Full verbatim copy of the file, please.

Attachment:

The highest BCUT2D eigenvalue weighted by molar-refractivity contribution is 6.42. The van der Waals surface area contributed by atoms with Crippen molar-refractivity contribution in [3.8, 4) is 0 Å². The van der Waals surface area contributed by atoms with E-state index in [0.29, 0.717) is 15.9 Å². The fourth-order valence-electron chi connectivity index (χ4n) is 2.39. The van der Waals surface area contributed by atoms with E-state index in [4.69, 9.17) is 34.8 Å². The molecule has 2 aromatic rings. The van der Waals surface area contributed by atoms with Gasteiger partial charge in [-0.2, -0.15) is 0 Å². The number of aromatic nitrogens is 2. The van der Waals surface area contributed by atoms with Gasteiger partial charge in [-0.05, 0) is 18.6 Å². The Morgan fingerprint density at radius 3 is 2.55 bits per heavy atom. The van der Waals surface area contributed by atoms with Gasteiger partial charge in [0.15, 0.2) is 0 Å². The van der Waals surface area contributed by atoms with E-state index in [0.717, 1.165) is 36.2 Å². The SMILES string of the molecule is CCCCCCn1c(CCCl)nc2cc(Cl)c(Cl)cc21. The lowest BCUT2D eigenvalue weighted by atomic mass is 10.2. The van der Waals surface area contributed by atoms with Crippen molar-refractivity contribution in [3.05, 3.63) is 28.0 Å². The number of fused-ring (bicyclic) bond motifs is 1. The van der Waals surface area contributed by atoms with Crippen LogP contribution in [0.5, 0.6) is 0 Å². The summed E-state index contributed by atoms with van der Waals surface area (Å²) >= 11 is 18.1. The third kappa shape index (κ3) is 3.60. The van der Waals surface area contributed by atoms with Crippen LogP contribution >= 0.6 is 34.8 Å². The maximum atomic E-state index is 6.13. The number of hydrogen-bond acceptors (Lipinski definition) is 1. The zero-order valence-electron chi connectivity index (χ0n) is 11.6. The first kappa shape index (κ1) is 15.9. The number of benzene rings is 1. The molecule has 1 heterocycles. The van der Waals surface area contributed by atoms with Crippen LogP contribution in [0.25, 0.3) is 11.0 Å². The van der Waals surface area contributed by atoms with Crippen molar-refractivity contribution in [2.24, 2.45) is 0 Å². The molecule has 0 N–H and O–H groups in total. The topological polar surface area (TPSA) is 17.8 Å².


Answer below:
The highest BCUT2D eigenvalue weighted by molar-refractivity contribution is 6.42. The van der Waals surface area contributed by atoms with Crippen molar-refractivity contribution in [3.8, 4) is 0 Å². The van der Waals surface area contributed by atoms with E-state index in [0.29, 0.717) is 15.9 Å². The fourth-order valence-electron chi connectivity index (χ4n) is 2.39. The van der Waals surface area contributed by atoms with E-state index in [4.69, 9.17) is 34.8 Å². The molecule has 2 aromatic rings. The van der Waals surface area contributed by atoms with Gasteiger partial charge in [-0.2, -0.15) is 0 Å². The number of aromatic nitrogens is 2. The van der Waals surface area contributed by atoms with Gasteiger partial charge in [-0.05, 0) is 18.6 Å². The Morgan fingerprint density at radius 3 is 2.55 bits per heavy atom. The van der Waals surface area contributed by atoms with Gasteiger partial charge in [0.15, 0.2) is 0 Å². The van der Waals surface area contributed by atoms with E-state index in [0.717, 1.165) is 36.2 Å². The SMILES string of the molecule is CCCCCCn1c(CCCl)nc2cc(Cl)c(Cl)cc21. The lowest BCUT2D eigenvalue weighted by atomic mass is 10.2. The van der Waals surface area contributed by atoms with Crippen molar-refractivity contribution in [3.05, 3.63) is 28.0 Å². The number of fused-ring (bicyclic) bond motifs is 1. The van der Waals surface area contributed by atoms with Crippen LogP contribution in [0.5, 0.6) is 0 Å². The summed E-state index contributed by atoms with van der Waals surface area (Å²) >= 11 is 18.1. The third kappa shape index (κ3) is 3.60. The van der Waals surface area contributed by atoms with Crippen LogP contribution >= 0.6 is 34.8 Å². The maximum atomic E-state index is 6.13. The number of hydrogen-bond acceptors (Lipinski definition) is 1. The zero-order valence-electron chi connectivity index (χ0n) is 11.6. The first kappa shape index (κ1) is 15.9. The number of benzene rings is 1. The molecule has 1 heterocycles. The van der Waals surface area contributed by atoms with Crippen LogP contribution in [0.25, 0.3) is 11.0 Å². The van der Waals surface area contributed by atoms with Crippen molar-refractivity contribution in [2.24, 2.45) is 0 Å². The molecule has 0 N–H and O–H groups in total. The topological polar surface area (TPSA) is 17.8 Å².